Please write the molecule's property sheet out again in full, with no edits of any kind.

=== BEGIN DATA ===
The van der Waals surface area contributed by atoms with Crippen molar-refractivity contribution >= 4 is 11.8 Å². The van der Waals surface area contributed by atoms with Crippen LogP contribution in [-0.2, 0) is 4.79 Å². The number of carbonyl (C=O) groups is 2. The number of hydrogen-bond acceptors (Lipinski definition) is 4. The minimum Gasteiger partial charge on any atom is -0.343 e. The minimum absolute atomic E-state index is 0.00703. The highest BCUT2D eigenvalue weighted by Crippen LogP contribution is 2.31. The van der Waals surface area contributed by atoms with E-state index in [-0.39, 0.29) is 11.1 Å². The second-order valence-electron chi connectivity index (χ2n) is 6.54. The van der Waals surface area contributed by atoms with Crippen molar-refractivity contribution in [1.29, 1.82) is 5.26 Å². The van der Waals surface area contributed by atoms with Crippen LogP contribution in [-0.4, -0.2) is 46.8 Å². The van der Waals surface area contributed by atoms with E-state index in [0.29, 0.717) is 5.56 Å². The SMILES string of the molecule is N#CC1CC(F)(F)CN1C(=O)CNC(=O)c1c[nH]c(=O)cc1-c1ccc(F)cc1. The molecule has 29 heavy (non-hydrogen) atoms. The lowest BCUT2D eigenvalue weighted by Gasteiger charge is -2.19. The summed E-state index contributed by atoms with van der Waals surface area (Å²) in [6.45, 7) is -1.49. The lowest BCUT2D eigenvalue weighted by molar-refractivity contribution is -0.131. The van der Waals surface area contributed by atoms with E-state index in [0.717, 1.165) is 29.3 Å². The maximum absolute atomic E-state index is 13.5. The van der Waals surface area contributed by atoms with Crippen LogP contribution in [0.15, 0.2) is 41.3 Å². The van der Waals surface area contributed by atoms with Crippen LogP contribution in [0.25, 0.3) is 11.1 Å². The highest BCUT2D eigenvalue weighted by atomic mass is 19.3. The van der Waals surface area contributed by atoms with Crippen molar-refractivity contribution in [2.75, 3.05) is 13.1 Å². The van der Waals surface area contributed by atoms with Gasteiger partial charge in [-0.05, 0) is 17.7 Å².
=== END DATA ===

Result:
The van der Waals surface area contributed by atoms with Crippen molar-refractivity contribution >= 4 is 11.8 Å². The van der Waals surface area contributed by atoms with Crippen LogP contribution in [-0.2, 0) is 4.79 Å². The number of carbonyl (C=O) groups is 2. The number of hydrogen-bond acceptors (Lipinski definition) is 4. The minimum Gasteiger partial charge on any atom is -0.343 e. The minimum absolute atomic E-state index is 0.00703. The highest BCUT2D eigenvalue weighted by Crippen LogP contribution is 2.31. The van der Waals surface area contributed by atoms with E-state index in [-0.39, 0.29) is 11.1 Å². The second-order valence-electron chi connectivity index (χ2n) is 6.54. The van der Waals surface area contributed by atoms with Crippen molar-refractivity contribution in [1.29, 1.82) is 5.26 Å². The van der Waals surface area contributed by atoms with Crippen LogP contribution in [-0.4, -0.2) is 46.8 Å². The van der Waals surface area contributed by atoms with E-state index in [0.29, 0.717) is 5.56 Å². The SMILES string of the molecule is N#CC1CC(F)(F)CN1C(=O)CNC(=O)c1c[nH]c(=O)cc1-c1ccc(F)cc1. The molecule has 29 heavy (non-hydrogen) atoms. The lowest BCUT2D eigenvalue weighted by Gasteiger charge is -2.19. The summed E-state index contributed by atoms with van der Waals surface area (Å²) in [6.45, 7) is -1.49. The lowest BCUT2D eigenvalue weighted by molar-refractivity contribution is -0.131. The van der Waals surface area contributed by atoms with E-state index in [0.717, 1.165) is 29.3 Å². The maximum absolute atomic E-state index is 13.5. The van der Waals surface area contributed by atoms with Crippen LogP contribution in [0.15, 0.2) is 41.3 Å². The van der Waals surface area contributed by atoms with Crippen LogP contribution in [0.25, 0.3) is 11.1 Å². The highest BCUT2D eigenvalue weighted by atomic mass is 19.3. The van der Waals surface area contributed by atoms with Crippen molar-refractivity contribution in [2.75, 3.05) is 13.1 Å². The van der Waals surface area contributed by atoms with Gasteiger partial charge in [-0.05, 0) is 17.7 Å².